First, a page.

Author: Kayla Strodtman
Recently, there seems to be an increase in the prevalence of vegan and vegetarian diets across the country. Those of us who hate vegetables or love a good burger may question the point of a seemingly dull diet like this. Those who are focused on living a high intensity lifestyle may ponder this diet the most. Does a vegan or vegetarian diet have any effect, specifically any positive effect, on our endurance and in athletes?
One factor of our endurance is the abilities of our lungs to function, or our cardiorespiratory response. A study done by Leischik and Spelsberg (2014), looked at the vegan ultra-athlete and 10 non vegan Ironman triathletes, in order to analyze any effects of the vegan diet. Echocardiography and spiroergometry, two instruments used to measure heart and lung capacity, were used to test the respiratory ability of both athletes. It was found that the ultra-athlete, who was a vegan, had a higher oxygen intake at the respiratory compensation point. The respiratory compensation point is the point at which maximal exertion can be assumed. An increase in oxygen intake allows for a greater amount of oxygen to be utilized by the working muscles at this maximal point, which ultimately leads to greater endurance performance.
Another important aspect of endurance performance is the functions of the cardiovascular system. A study done by Fontana et al. (2007), analyzed the effects of vegetarian diets on endurance performance and some metabolic factors. 21 subjects that had previously been consuming vegetarian diets and 21 subjects that had been consuming a normal western diet were compared. It was found that those partaking in the vegetarian diet had lower systolic and diastolic blood pressures that were associated with the uptake of sodium, fiber, and potassium. Vegans tend to have a higher intake of these nutrients, due to their diet. In conclusion of this experiment, it was found that the vegetarian diet leads to low cardiometabolic risk, specifically in relation to an overall lower blood pressure.
Overall, there are many factors that go into our endurance, performance, and overall health. Many different studies have analyzed numerous different factors, and the effects that a vegan/vegetarian diet would have on them. There are both pros and cons to the diet. An article from the New York Times, (Reynolds 2012), states some of the negative effects of a vegan diet for athletes. One main down side to a vegan diet is the lack of protein. There are many ways to incorporate protein rich foods into a vegan diet, however it is something that people definitely have to be more aware of, and may not always get enough of. Some sources of protein for vegans and vegetarians include nuts, beans, and tofu. An even bigger factor discussed in this article was B12, which only comes from meat. B12 effects red blood cell production, which is important for endurance since they transport oxygen to tissues throughout the body. Like protein, there are other ways that vegans can get B12 into their diets, but it is something they have to look for and be aware of in order to maintain a healthy level of it. B12 is slightly easier for vegetarians to consume as it can be found in eggs and whole milk. It is a little more difficult for vegans, as B12 is only mostly found in plant based meats or certain fortified foods. Similarly to B12, iron also effects red blood cell and hemoglobin production and is a more difficult nutrient for vegans to consume, as it is prominently found in meats. The best ways for vegans to receive iron is by consuming tofu and dark leafy greens. One nutrient that is prevalent in a vegan/vegetarian diet is carbohydrates. This is a positive of the diet. Reynolds (2012) also discusses this. Carbohydrates are a primary fuel source, and high sources of fuel are needed for endurance athletes. A study by Wirnitzer et al. (2016) analyzed the prevalence of vegans and vegetarians. Her studies found that 5% of the European population is vegetarian, while up to 9% of the population in Germany is vegetarian. It is becoming an increased custom across the world. This study also makes notes of numerous endurance athletes, including Olympians and famous marathoners, that function on vegan or vegetarian diets. Some of these athletes include Venus Williams, Carl Lewis, and Bode Miller, all of which were Olympians. With this increase in prevalence across many regions and among many prominent athletes, there should be a strong push for increased studies into the effects of these diets on athletes and athletic performance.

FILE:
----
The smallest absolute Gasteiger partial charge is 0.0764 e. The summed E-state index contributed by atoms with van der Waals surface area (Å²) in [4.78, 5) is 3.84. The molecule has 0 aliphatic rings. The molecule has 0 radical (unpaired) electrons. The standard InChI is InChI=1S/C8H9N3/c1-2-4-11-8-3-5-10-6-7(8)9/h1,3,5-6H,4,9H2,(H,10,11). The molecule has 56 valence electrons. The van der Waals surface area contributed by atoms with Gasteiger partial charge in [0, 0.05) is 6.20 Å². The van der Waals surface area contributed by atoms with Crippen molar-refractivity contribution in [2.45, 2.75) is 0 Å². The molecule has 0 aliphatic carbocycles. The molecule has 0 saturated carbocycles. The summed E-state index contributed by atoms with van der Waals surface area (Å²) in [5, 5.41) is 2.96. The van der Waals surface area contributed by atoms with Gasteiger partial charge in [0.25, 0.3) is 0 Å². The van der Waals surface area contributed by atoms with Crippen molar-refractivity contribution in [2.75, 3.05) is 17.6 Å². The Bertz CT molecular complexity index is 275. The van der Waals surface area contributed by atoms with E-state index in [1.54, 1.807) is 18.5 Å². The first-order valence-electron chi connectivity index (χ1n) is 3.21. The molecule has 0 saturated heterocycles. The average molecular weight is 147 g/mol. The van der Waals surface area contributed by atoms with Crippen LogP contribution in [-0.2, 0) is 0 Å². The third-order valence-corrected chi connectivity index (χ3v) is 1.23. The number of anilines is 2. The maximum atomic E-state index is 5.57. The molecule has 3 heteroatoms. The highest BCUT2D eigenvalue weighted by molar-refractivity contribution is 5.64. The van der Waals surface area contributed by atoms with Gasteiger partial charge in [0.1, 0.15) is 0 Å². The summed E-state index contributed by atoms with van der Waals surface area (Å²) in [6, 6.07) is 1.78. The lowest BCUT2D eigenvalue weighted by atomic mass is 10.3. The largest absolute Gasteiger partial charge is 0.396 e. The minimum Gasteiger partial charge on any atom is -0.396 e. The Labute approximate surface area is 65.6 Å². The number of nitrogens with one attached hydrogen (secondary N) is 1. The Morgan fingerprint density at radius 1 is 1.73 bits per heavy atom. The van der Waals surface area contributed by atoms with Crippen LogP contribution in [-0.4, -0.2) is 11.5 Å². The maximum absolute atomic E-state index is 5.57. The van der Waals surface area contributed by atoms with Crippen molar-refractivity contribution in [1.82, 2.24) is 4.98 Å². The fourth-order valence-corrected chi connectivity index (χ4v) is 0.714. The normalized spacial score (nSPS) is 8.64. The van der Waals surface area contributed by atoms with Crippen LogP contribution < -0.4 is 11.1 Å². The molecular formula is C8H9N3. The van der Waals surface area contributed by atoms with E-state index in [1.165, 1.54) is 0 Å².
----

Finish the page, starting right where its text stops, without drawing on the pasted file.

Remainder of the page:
Wirnitzer, K. et al. (2016). Prevalence in running events and running performance of endurance runners following a vegetarian or vegan diet compared to non-vegetarian endurance runners: the NURMI Study. SpringerPlus. 5, 458. DOI 10.1186/s40064-016-2126-4
Reynolds, G. (2012). Can athletes benefit from a vegan diet? The New York Times. Pg. D6.
Cotes, J. et al. (1970). Possible effect of vegan diet upon lung function and the cardiorespiratory response to submaximal exercise in healthy women. The Journal of Physiology, 209(1).
Leischik, R., Spelsberg, N. (2014). Vegan triple-ironman (raw vegetables/fruits). Case Reports in Cardiology. DOI:10.1155/2014/317246
Fontana, L, et al. (2007). Long-term low-calorie low-protein vegan diet and endurance exercise are associated with low cardiometabolic risk. Rejuvenation Research, 10(2), 225-234.